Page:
Agenda item

Procurement Strategy 2018-23 Year End Report

Report of Corporate Director for Finance and Resources


This item does not contain any decisions that are eligible for call-in.


Steve Oakley, Head of Procurement, presented the report detailing the outcomes and achievements delivered under the Procurement Strategy 2018 - 2023 during its fifth year (2022-23, as detailed in appendix 1) and over the five years of 2018-23 (as detailed in appendix 2).  He highlighted the following information:


a)  over the five years of the Strategy 2018 - 2023, a total of £804m has been invested in the local economy – an average of 56.52% of total contract value awarded to City suppliers against a target of 60%.  In total, 79% was awarded to East Midlands suppliers with 433 new entry level jobs and apprenticeships created.  This is a good achievement;


b)  in 2022 - 2023 £104.4m was invested in the local economy, which was 39.19% of total contract value awarded to City suppliers.  This was lower than the target for local spend due to the nature of the contracts awarded during the year, for example the new agency contract worth £30m;


c)  in 2022 – 2023 the number of new jobs created was slightly lower than anticipated due to the types of contract that were awarded which didn’t enable many new entry level jobs;


d)  a new Strategy is in development to start in January 2024.


During discussion and in response to questions from Committee members the following points were made:


e)  compared with other similar local authorities, the Council is at the front of recording local spend.  Most local authorities who have articulated it are aiming for 50-60% local spend but tend to be less focused on it as an issue than Nottingham City Council;


f)  work is taking place at a regional level to look at social value and work is also happening with other contracting authorities such as Nottinghamshire Police and the NHS.  One of the challenges is that organisations have different measures so there is a need to identify key priorities that can be worked on together;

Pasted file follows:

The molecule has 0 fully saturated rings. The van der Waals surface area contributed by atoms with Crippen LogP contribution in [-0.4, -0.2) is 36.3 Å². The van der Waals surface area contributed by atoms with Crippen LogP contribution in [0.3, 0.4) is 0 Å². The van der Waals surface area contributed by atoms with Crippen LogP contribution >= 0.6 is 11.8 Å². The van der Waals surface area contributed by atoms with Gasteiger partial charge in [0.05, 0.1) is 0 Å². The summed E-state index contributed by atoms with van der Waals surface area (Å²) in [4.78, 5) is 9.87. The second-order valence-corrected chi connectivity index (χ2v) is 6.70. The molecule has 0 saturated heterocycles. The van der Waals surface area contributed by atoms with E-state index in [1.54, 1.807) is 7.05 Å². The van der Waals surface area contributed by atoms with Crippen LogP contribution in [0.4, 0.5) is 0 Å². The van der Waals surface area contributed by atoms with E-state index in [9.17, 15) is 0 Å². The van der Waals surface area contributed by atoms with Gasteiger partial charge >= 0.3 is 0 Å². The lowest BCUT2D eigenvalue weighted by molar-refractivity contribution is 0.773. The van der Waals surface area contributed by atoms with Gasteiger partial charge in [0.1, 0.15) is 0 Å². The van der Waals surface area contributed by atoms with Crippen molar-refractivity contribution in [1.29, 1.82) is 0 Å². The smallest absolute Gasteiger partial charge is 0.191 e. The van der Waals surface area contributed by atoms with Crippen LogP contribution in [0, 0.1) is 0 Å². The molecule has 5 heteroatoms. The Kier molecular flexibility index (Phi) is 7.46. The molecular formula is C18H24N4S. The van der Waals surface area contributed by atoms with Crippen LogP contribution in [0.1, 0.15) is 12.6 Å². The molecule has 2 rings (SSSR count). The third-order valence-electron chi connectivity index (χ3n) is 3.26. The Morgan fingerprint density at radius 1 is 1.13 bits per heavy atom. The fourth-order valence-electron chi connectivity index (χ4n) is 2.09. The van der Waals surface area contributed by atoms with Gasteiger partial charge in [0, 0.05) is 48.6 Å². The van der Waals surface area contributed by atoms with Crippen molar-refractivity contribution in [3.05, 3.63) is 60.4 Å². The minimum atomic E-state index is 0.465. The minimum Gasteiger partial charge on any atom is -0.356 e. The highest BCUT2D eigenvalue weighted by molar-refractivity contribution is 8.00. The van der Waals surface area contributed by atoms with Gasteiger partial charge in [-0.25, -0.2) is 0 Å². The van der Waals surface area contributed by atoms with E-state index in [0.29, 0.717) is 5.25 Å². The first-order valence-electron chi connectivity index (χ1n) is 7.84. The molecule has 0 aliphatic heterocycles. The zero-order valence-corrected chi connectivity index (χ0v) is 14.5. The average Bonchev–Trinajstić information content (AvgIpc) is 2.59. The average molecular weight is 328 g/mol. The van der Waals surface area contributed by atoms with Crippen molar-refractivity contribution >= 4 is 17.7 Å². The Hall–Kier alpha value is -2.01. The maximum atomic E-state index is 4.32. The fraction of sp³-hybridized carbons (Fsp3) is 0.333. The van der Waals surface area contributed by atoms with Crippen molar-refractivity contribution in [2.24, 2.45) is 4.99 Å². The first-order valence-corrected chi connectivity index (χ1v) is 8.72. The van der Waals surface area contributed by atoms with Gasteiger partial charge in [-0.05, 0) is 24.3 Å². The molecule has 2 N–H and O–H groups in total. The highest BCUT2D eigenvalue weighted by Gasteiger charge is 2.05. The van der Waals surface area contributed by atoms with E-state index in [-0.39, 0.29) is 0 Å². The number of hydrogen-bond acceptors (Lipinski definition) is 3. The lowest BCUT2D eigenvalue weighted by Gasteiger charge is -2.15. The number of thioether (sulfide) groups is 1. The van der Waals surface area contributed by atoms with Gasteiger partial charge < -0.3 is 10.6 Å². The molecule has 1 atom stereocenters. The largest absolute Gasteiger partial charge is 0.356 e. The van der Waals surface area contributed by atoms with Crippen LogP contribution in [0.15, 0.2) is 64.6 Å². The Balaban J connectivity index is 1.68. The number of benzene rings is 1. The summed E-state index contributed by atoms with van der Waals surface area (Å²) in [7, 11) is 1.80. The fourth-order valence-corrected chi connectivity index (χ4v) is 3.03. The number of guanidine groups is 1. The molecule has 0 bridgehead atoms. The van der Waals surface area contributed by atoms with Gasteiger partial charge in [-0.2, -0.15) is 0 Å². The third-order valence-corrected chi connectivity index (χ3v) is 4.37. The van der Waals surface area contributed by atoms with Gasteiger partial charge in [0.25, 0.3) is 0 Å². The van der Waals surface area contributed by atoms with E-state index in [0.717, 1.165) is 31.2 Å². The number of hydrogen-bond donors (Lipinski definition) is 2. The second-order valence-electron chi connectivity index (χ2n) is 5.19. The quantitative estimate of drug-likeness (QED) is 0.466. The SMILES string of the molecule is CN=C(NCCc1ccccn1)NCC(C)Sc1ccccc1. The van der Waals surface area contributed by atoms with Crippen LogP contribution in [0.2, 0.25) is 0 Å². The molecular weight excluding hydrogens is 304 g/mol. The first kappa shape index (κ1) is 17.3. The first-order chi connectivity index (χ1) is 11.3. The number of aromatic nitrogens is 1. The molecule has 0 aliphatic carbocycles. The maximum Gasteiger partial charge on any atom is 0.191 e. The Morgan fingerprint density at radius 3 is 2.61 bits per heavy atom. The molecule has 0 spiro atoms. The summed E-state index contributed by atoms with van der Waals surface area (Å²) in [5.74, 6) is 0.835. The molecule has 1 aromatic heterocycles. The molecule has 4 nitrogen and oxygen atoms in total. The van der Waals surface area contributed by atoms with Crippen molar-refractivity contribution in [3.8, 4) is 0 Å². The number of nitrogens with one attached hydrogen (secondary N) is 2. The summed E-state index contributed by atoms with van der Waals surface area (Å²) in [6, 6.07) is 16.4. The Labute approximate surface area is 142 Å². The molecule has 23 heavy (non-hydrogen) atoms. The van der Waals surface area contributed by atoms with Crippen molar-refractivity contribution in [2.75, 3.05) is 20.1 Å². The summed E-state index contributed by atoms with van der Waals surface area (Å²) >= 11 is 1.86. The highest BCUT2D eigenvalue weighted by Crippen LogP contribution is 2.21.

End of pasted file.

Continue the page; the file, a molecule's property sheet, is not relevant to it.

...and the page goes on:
g)  local spend is more likely to enable local accountability for provision;


h)  using suppliers geographically closer to Nottingham supports CN28 objectives;


i)  it isn’t possible to stipulate that suppliers have to be local but the benefits of being local can be included in scoring.  However, it has to be recognised that sometimes it is cheaper and more cost-effective to use non-local suppliers;


j)  it is anticipated that the first draft of the new Strategy will be ready by autumn 2023.  It won’t be dissimilar to the current Strategy but there will be some new areas of focus.  There could be scope to do more from an environmental perspective and assessing wider contract outcomes, not just procurement outcomes.


Resolved to note:


(1)  the outcomes delivered under the Nottingham City Council Procurement Strategy 2018 - 2023 in its fifth year (2023), as detailed in appendix 1;


(2)  the outcomes delivered during the five years of the Procurement Strategy 2018 - 2023, as detailed at appendix 2;


(3)  that the Nottingham City Council Procurement Plan has been refreshed during 2022-23 as part of the procurement transformation programme; and


(4)  that the new format of Procurement Pipeline report is reported routinely under the new operating model for procurement in the Commercial, Procurement and Contract Management Division.


Reasons for recommendations


The Procurement Strategy 2018 - 2023 provides a framework for the procurement of all goods, works and services to support the delivery of the Council’s strategic priorities within a challenging financial context. It sets out how procurement will use the Council’s spending power to pursue our key objectives of citizens at the heart; securing economic, social and environmental benefits; and commercial efficiency. Delivering the Council’s strategic priorities requires the efficient, strategic use of its purchasing power, and the Strategy promotes a commercial approach to support the Council in addressing significant financial challenges now and in the longer term.


The Strategy drives the delivery of social value for the City by addressing economic, social and environmental considerations at all stages of the procurement cycle, through the framework of the Public Services (Social Value) Act 2012. It sets out key actions to be taken to maximise the economic, social and environmental benefits secured through all the Council’s purchasing activity.


Delivery under the Strategy in 2022-23 continued under the core principles of:

·  Commercial efficiency;

·  Citizens at the heart;

·  Partnerships and collaboration;

·  Governance, fairness and transparency;

·  Ethical standards;

·  Innovation and improvement.


Other options considered


None.  Progress against the Strategy is reported to the Committee on a yearly basis.

Supporting documents: